OPT Cap-Gap Extensions
The H1B cap-filing season for fiscal year (FY) 2014 has prompted many questions from MurthyDotCom readers. They have raised their concerns about coordinating H1B filings with the expiration of optional practical training (OPT). This NewsBrief provides readers with important information on the operation of the cap-gap extension of OPT.
The U.S. Citizenship and Immigration Services (USCIS) has provided helpful questions and answers regarding cap gap in Extension of Post-Completion Optional Practical Training (OPT) and F-1 Status for Eligible Students Under the H1B Cap-Gap Regulations. The Q&A (29.Mar.2012), provides USCIS guidance on transitioning to H1B status. While written for FY13, the information remains helpful if a beneficiary's F-1 student status is scheduled to expire prior to October 1, 2013, the start of FY14.
Background: Cap-Gap Relief Made Permanent
The U.S. Department of Homeland Security (DHS) issued a regulation on April 8, 2008 that provided for automatic extension of status for certain students in order to bridge the "gap" between the end of their student status, typically Optional Practical Training (OPT), and the start of the particular government fiscal year on October 1st. In some cases, both status and employment authorization receive an extension during this gap period. Many articles on this topic are available on MurthyDotCom, including F-1 OPT Interim Final Rule of April 8, 2008 - Summary and Analysis (09.Apr.2008), in which the eligibility criteria for the extension under the cap-gap rule is explained. The cap-gap rule is summarized below, and MurthyDotCom readers are reminded of the specific considerations of which they need to be aware for FY14.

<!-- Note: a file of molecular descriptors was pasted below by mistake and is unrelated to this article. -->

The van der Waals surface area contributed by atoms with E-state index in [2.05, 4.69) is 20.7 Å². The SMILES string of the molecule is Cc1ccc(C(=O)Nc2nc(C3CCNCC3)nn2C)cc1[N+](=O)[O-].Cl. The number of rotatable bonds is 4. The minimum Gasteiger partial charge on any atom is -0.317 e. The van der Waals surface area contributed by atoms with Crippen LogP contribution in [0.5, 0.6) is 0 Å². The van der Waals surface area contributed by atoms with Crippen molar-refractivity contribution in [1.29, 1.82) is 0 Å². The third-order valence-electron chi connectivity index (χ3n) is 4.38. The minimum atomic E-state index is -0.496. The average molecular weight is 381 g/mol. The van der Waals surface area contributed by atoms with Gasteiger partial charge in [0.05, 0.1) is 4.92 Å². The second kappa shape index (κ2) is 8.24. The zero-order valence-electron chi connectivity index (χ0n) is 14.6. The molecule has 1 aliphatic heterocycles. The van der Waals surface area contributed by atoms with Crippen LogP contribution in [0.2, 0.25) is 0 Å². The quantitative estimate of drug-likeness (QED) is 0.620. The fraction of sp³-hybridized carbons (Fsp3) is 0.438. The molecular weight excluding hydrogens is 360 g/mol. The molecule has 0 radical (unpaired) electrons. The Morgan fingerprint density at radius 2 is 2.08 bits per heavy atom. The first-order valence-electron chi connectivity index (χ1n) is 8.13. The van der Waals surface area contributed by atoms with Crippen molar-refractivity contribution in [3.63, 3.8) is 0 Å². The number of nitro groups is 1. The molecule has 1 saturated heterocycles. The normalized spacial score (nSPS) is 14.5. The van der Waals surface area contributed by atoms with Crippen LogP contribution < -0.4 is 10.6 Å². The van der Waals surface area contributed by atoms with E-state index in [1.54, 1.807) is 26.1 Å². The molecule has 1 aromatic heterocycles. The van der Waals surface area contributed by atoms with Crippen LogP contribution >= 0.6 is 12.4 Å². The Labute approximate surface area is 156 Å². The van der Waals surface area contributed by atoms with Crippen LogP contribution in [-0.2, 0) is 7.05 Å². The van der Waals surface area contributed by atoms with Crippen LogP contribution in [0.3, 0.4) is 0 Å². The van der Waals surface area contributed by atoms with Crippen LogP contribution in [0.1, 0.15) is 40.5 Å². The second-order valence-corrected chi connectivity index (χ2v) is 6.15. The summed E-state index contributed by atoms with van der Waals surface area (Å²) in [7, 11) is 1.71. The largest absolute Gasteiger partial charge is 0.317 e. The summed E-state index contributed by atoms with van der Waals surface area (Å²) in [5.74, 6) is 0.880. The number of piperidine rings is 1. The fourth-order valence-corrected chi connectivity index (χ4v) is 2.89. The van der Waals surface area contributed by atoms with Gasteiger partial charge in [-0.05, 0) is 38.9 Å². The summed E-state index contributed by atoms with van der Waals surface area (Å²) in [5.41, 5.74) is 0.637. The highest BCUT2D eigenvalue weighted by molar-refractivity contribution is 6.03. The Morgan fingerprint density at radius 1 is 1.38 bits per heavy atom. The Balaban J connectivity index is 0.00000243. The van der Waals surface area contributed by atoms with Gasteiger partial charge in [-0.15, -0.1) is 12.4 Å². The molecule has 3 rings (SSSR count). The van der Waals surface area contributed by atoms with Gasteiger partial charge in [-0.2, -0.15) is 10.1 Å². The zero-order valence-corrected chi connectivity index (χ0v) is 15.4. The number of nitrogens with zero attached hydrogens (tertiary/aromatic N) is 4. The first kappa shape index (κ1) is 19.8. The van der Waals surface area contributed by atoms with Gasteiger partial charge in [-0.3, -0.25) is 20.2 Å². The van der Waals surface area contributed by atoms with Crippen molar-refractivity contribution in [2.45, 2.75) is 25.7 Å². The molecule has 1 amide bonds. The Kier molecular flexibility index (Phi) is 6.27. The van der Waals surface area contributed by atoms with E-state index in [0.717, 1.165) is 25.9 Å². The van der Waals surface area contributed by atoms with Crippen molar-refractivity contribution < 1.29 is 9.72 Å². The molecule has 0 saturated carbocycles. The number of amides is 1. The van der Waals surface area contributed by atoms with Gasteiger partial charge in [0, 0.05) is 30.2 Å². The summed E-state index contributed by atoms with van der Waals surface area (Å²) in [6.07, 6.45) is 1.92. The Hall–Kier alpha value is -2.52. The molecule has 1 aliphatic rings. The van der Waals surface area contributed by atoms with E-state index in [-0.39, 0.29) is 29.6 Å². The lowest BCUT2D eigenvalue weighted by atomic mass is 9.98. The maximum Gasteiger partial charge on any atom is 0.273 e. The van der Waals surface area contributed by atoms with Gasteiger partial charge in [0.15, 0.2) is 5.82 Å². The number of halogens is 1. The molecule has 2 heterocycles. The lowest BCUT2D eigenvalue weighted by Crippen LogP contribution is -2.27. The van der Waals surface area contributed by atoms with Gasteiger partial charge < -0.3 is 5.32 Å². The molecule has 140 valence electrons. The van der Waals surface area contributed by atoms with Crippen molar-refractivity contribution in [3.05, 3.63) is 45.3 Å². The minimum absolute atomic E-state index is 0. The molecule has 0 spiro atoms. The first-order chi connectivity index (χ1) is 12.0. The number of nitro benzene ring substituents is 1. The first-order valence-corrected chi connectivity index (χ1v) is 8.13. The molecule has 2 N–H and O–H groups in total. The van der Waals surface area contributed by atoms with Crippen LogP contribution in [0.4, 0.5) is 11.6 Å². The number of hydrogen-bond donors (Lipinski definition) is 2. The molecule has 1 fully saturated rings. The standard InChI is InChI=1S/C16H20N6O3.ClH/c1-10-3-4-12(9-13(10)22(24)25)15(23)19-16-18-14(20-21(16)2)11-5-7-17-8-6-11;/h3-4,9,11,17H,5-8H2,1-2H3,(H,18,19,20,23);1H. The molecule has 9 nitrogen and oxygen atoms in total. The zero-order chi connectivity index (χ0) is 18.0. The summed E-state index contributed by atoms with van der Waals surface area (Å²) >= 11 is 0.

Eligibility Under Cap-Gap Rule
An F-1 student whose status expires after the filing of an H1B petition requesting a change of status effective October 1, 2013, but before the requested start date, receives an automatic extension of his/her F-1 status. This extension is valid until September 30, 2013, if the H1B petition is accepted and approved. The official start of the new 2013 fiscal year (FY13) is October 1, 2013. Therefore, in order to benefit from the application of the cap gap, the petition must request a start date of October 1, 2013. Any other day is improper and will not result in cap-gap relief.
If the student beneficiary is authorized for employment (OPT), as of the date of the filing of the H1B case, his/her employment authorization will also be automatically extended through the entire cap-gap period. However, if the petition is denied, withdrawn, revoked, or rejected, the status and work authorization ends, but the student should be eligible for the standard 60-day grace period from the date of the triggering event or the program end date, whichever is later. If, however, the USCIS denies the change-of-status request based on a violation of student status, or denies or revokes the petition based on a discovery of fraud or misrepresentation, there is no grace period.
Actions Required of DSO and F-1 Students